M. Berkeley Oboe Concerto; Pallis Nocturne
Michael Berkeley's Oboe Concerto, so the sleeve-note advises us, should be regarded as an ''early work'', dating as it does from the very beginning of his period of study with Richard Rodney Bennett, True, there are a few signs of earlyness: the first two movements both end half a minute or so later than they might have done, and there are one or two pages of heart-on-sleeve lushness that years and caution would perhaps have toned down. But both these are also symptoms of a delight in composing and at having found one's own fluent voice: having invented the ingratiating slow waltz that acts as interlude in the central scherzo (the strings swoon with rapture the moment it appears) who could resist bringing it back again, even if it does mean some faintly contrived juggling with the scherzo subject to provide the movement with a neat and orderly conclusion? It is a genuinely Berkeley tune, too, even if at this stage its roots can still be perceived (in his teacher—Bennett is a dab hand at waltzes, also—and in the more suavely lyrical side of Britten—such a melody as ''Gracieux fils de Pan'' in Les illuminations). And the heart-on-sleeve quality, though its burden of expression could once or twice have been more lightly carried, is honest emotion, whether that emotion be pleasure at writing for the plangent combination of oboe and strings (as in the first movement) or the sorrow that Berkeley felt at the death of Britten (his godfather), which is the subject of the final ''Elegy''. It is the direct emotion of the piece, indeed, never far below the surface even of its most charmingly elegant pages, that gives it its substance and saves it from the suspicion of being really a concertino in disguise. An attractive work, admirably performed, and well worth recording.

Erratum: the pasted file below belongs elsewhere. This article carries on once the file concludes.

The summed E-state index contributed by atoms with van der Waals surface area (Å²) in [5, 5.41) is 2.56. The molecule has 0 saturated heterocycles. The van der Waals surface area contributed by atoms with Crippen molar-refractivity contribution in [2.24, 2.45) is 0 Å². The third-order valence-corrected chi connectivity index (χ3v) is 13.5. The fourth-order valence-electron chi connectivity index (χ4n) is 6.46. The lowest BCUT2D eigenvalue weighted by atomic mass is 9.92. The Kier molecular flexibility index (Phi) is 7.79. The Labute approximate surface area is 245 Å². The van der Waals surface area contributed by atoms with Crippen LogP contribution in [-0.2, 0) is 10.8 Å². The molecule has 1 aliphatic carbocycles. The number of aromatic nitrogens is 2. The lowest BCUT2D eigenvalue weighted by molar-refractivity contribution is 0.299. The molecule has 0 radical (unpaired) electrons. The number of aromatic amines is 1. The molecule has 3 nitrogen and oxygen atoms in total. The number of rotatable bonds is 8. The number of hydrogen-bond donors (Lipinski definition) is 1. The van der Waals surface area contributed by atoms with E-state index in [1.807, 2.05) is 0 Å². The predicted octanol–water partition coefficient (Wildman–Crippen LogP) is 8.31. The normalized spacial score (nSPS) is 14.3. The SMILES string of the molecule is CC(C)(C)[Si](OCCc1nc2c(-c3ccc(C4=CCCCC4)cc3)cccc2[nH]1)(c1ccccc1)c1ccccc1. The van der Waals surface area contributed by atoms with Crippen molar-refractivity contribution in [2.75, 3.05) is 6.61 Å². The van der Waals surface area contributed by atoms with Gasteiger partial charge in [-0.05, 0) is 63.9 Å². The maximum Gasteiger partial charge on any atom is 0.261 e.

Marco Pallis's cantata makes a rather peculiar coupling. The composer is best known as a performer on the viol (he was a pupil and colleague of Arnold Dolmetsch) and the music of his own century has clearly not impressed him greatly. The vocal line veers between neo-Rameau and neo-Gluck, while the orchestral writing can be only approximately defined as lying somewhere between neo-Berlioz and neo-Warlock. It is a naive piece, forever stopping and wandering off again, in the same direction or another, as the fancy takes it, but it has a couple of pretty recurrent tunes and some touches of gentle pictorialism (the text, a poem in French by the composer's brother, fancifully meditates on the life of the mayfly, which never eats, rests or sleeps, but is born to love and to die). The work of a Sunday composer, no doubt, but it too communicates (if modestly) a real and fresh pleasure in music-making. It is not particularly well performed but the recording, as in the Berkeley, is quite adequate despite (on my copy) a rather heavy surface noise.'